Excerpts from Jim Conrad's
Naturalist Newsletter

from the November 1, 2015 Newsletter issued from Hacienda Chichen Resort beside Chichén Itzá Ruins, central Yucatán, MÉXICO

Maya Ribbed Squash, CUCURBITA MAXIMA

In the Cucumber Family, pumpkins, gourds, squash, melons and cucumbers aren't always clearly identifiable as belonging to one or the other of those groupings. You might remember our "Maya Cucumbers" that turned out to be cucumber-like melons, the story told at http://www.backyardnature.net/yucatan/pepino.htm.

In the Hacienda's garden, nowadays ground-running vines are producing a big crop of tough-skinned, conspicuously ridged, pumpkin/squash-like fruits, shown above. Notice that these vines' leaves are roundish in shape and not deeply lobed, setting them apart from many other Cucumber Family vine types. Also, the fruits are fairly large, as shown below with my hand for scale:

Maya Ribbed Squash, CUCURBITA MAXIMA, squash size

The fruits lobes provide most of the edible "flesh," as is apparent below on a fruit partly eaten by, probably, an Agouti:

Maya Ribbed Squash, CUCURBITA MAXIMA, fruit cross section

That picture also shows that before these fruits mature they are dark green.

Cucumbers and melons belong to the genus Cucumis, whose flowers consist of five distinct petals or nearly separate corolla lobes. Pumpkins, gourds and squash are in the genus Cucurbita, which produces bell-shaped corollas with only shallowly defined corolla lobes. Our vines produce bell-shaped corollas so we can confidently say that our vines' fruits are of the pumpkin/gourd/squash type, in the genus Cucurbita. Our vine's typically Cucurbita, shallowly lobed corolla is shown below:

Maya Ribbed Squash, CUCURBITA MAXIMA, flower

So, what kind of pumpkin/gourd/squash of the genus Cucurbita is this?

Within the genus Cucurbita, all our multivarious garden pumpkins, gourds and squash are derived from about five domesticated species, which occasionally cross pollinate, confusing the picture. In figuring out which species of Cucurbita our Hacienda vines belong to, the following features were noted:

  • Unlike vines of the North's common field pumpkin, Zuccini and summer crooknecks -- all Cucurbita pepo -- our vines lack harsh, stiff hairs, plus Cucurbita pepo leaves normally are deeply lobed, unlike ours. Below, you can see the short, relatively soft covering of hairs on one of our vine's leaf petioles:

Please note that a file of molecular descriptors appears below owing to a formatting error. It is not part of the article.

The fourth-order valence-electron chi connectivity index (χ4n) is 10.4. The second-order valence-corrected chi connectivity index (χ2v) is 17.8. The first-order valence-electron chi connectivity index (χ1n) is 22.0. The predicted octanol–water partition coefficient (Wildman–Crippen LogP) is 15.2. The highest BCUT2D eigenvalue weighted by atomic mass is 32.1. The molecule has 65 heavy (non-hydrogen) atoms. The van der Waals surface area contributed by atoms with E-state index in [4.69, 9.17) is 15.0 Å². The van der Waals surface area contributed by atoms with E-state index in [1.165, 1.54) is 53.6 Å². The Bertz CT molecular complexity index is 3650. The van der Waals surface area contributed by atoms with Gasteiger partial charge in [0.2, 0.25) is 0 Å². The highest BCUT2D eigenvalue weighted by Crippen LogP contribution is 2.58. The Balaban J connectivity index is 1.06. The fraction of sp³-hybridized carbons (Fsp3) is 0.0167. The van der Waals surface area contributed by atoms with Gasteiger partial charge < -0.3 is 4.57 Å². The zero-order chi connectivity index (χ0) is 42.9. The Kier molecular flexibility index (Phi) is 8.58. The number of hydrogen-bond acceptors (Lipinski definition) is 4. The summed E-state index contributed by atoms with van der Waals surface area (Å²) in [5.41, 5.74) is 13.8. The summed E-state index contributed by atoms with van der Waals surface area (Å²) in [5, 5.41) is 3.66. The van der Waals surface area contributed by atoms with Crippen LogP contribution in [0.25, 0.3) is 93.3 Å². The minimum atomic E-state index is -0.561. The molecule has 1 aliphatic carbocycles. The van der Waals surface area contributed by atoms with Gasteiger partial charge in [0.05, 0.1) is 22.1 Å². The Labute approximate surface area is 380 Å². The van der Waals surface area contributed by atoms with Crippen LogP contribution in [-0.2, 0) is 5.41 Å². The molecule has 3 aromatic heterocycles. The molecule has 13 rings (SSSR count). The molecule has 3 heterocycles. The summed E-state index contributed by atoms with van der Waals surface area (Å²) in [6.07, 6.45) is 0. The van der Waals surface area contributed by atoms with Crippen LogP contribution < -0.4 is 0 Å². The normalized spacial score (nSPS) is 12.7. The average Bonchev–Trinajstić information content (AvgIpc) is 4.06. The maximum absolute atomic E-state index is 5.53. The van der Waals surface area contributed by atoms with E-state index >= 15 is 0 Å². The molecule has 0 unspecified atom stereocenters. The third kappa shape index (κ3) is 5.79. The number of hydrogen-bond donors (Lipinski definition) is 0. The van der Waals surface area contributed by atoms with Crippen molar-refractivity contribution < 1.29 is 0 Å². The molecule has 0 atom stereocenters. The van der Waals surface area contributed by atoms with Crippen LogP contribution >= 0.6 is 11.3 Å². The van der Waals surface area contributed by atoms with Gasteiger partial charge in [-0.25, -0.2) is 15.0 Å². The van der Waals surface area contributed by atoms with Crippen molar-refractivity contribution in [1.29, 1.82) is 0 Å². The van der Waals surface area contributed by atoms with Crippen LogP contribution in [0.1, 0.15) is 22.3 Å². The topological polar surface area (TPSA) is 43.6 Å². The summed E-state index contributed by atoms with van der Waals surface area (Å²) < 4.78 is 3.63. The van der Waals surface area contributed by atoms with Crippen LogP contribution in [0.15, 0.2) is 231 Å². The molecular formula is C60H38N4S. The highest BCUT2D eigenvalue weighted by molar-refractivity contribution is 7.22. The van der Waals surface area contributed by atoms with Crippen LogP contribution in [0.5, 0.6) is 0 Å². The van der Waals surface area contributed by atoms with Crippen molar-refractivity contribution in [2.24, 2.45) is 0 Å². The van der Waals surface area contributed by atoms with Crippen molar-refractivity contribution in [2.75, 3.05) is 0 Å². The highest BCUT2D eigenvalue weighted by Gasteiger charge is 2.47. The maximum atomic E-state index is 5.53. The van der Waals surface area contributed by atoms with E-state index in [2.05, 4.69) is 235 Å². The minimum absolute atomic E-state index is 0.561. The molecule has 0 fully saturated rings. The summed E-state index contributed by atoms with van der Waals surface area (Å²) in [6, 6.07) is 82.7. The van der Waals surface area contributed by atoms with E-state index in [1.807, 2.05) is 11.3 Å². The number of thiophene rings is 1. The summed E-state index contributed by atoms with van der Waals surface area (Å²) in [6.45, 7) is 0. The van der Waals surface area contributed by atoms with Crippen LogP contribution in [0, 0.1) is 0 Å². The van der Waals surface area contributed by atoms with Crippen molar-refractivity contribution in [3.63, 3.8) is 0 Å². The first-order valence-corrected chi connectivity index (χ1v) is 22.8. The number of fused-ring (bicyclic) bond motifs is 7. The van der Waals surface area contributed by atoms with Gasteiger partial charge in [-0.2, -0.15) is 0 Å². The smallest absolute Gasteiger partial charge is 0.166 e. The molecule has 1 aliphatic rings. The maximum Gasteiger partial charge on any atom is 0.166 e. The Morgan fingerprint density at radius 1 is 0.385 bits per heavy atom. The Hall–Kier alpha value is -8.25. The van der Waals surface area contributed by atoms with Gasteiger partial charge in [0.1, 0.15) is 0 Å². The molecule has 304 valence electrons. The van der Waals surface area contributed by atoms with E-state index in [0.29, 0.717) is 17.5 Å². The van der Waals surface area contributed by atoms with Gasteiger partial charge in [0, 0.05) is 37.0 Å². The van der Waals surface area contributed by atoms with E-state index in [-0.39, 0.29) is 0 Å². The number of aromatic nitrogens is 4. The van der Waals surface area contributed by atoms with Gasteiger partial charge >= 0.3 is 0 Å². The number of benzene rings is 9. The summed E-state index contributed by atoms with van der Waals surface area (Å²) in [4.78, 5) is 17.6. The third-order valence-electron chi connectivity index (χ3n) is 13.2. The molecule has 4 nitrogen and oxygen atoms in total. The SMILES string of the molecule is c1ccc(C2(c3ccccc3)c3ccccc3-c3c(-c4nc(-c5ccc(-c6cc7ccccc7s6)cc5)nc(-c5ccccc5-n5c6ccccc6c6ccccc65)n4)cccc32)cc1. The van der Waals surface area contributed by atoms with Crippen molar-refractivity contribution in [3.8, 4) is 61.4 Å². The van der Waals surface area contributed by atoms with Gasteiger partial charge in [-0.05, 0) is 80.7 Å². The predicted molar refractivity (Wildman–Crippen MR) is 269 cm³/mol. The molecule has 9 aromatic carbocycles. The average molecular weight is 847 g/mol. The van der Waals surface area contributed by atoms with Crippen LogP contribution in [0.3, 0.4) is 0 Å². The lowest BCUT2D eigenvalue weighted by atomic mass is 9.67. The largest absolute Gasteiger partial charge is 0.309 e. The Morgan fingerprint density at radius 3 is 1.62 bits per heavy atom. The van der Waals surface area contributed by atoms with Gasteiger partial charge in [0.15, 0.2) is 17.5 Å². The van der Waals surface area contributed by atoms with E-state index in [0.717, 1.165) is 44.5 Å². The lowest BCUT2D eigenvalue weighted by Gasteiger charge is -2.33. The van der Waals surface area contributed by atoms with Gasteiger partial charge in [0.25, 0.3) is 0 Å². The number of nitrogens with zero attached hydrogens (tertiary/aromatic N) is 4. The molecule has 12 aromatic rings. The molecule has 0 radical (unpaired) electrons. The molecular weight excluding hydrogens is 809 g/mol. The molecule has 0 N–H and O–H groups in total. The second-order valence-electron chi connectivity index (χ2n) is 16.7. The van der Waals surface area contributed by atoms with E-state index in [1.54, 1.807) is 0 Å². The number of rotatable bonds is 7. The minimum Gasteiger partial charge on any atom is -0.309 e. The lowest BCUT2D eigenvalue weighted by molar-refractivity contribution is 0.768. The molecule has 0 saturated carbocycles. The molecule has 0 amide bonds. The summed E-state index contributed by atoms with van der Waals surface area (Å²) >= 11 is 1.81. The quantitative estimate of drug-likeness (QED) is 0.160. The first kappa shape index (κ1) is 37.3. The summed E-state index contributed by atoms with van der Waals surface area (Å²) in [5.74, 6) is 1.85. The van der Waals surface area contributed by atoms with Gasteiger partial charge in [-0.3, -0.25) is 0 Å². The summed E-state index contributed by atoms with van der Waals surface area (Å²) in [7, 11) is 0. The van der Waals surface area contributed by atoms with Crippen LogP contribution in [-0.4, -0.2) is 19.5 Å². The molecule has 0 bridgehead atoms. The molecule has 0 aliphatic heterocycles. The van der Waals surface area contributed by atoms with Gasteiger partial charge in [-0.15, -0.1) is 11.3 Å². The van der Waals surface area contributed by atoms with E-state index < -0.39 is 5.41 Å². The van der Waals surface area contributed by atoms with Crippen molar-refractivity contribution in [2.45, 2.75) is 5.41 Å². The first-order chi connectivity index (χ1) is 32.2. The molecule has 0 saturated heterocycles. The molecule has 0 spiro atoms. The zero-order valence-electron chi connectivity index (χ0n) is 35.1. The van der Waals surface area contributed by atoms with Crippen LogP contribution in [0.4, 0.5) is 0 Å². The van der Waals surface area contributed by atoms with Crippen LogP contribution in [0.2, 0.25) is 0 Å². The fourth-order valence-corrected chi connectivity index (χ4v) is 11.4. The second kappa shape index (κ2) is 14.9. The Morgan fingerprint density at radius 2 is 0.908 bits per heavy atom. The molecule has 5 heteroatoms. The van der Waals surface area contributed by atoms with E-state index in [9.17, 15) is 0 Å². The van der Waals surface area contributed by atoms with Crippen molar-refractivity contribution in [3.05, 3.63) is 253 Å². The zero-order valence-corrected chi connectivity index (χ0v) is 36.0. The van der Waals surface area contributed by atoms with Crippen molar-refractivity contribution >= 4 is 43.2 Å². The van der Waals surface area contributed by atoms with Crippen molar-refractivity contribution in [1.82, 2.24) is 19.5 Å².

• Maya Ribbed Squash, CUCURBITA MAXIMA, hairs on petiole
  • Unlike seeds of Cushaw and Winter Crookneck Squashes, including Sweet Potato Pumpkins -- all Cucurbita moschata, whose seed margins are very thin and ragged-looking -- our seeds' edges are thickened and rim-like, as shown below:
  • Maya Ribbed Squash, CUCURBITA MAXIMA, seeds

    These features direct us to CUCURBITA MAXIMA, home to many varieties of what Northerners call Autumn and Winter Squashes, such as the Hubbard, buttercup, Boston Marrow and Amish Pie Pumpkin squashes. In other words, despite our fruits being the size and hardness of a pumpkin, they're better thought of as squashes.

    Cucurbita maxima is regarded as one of the most diverse domesticated Cucurbita species. Over 4000 years ago it was brought into cultivation in South America, probably being derived from the wild Cucurbita andreana. It's known that domesticated Cucurbita maxima was introduced into North America as early as the early 1500s, while archaeological evidence shows that squashes were cultivated in Mexico before the Spanish Conquest.

    On the Internet, since I can't find illustrations of Cucurbita maxima squash exactly like ours, I'm guessing that once again here we have a unique variety produced by the Maya through centuries of selective breeding. Our hot, dry environment certainly is different from that of the Andes, so we have to admire the fruit of the work of our indigenous plant breeders.

    The name "Maya Ribbed Squash" is one I made up because our squash doesn't seem to have an English name. The local Maya call it Nohoch Cum -- Cum meaning squash, and Nohoch "very big" -- and they tell me the way you prepare it is in a "pib," a hole in the ground with rocks heated to a high temperature by burning wood around them. Put Nohoch Cum into the pit with hot stones, usually when something like a pig is the main item being cooked, cover the pib, and let everything slow-cook until well done.

    Then Nohoch Cum is sweet like sweet potato. Once it's cooked soft, add sugar until you have something like candied yam. Around here it's the common squash grown in traditional cornfields, or milpas.